In a litigation landscape post-recoverability of CFA success fees and ATE insurance premiums, Insolvency Practitioners (IPs) are increasingly turning to litigation acquisition, or “claims factoring”, as a way of realising one of the major assets left in an insolvency company – the potential litigation.
Claims factoring involves the sale of a claim by way of assignment to a funder. The purchase price usually takes the form of an upfront, outright purchase of the claim, or a purchase for a nominal fee with an agreement to split the net proceeds (after paying all legal and related costs) of the litigation between the funder and the IP.
In selling the claim, the officeholder can obtain a number of major and, in some cases, immediate benefits, one of the most important of which is that the officeholder is immediately de-risked. As the claim has been assigned to the funder, there is no longer any risk of the officeholder being personally liable for an adverse costs order arising from the litigation.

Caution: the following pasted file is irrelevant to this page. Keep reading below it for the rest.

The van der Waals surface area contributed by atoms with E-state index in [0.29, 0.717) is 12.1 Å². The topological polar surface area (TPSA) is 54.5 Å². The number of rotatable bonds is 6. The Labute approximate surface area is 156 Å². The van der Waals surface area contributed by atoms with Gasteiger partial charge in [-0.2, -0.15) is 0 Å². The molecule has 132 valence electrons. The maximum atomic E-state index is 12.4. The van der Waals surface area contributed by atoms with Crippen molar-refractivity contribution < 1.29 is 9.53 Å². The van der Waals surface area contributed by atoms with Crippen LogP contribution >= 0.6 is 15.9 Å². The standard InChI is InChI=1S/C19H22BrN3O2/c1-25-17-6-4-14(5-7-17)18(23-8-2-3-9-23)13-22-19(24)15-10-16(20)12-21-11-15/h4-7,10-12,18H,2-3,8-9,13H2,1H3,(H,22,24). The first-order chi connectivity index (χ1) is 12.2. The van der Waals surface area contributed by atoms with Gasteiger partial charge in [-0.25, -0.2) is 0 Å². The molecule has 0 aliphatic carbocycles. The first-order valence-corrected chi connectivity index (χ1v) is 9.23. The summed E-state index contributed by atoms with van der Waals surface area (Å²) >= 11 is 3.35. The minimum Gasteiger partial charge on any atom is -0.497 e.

Further, in the event of an upfront, outright purchase of the claim, the officeholders can make an immediate return for the benefit of the insolvent estate or for creditors from a contingent asset (the proceeds of the litigation being contingent upon a successful conclusion of the claim and recovery) that may otherwise take years to realise.
However, IPs need to be wary when deciding when claims factoring is appropriate and when it comes to negotiating the terms of any sale. As an IP’s overriding duty is to look after the interests of creditors, it is necessary to ensure that they are achieving the maximum possible benefit or recovery when deciding to selling an asset – in this case, the litigation.
It would therefore be incumbent upon the IP to make a reasonable investigation of the terms available, and this is where the engagement of an independent broker can provide considerable benefit.
In an emerging and evolving market, a broker can assist with and/or undertake a whole market search on your behalf. In providing you with a summary of the options available, as well as discussing other potential litigation financing options such as traditional litigation funding or after-the-event (ATE) insurance, the broker can help IP’s meet the duties owed to creditors and remove any risk, however remote, that there has been a failure to obtain the maximum possible benefit for the creditors.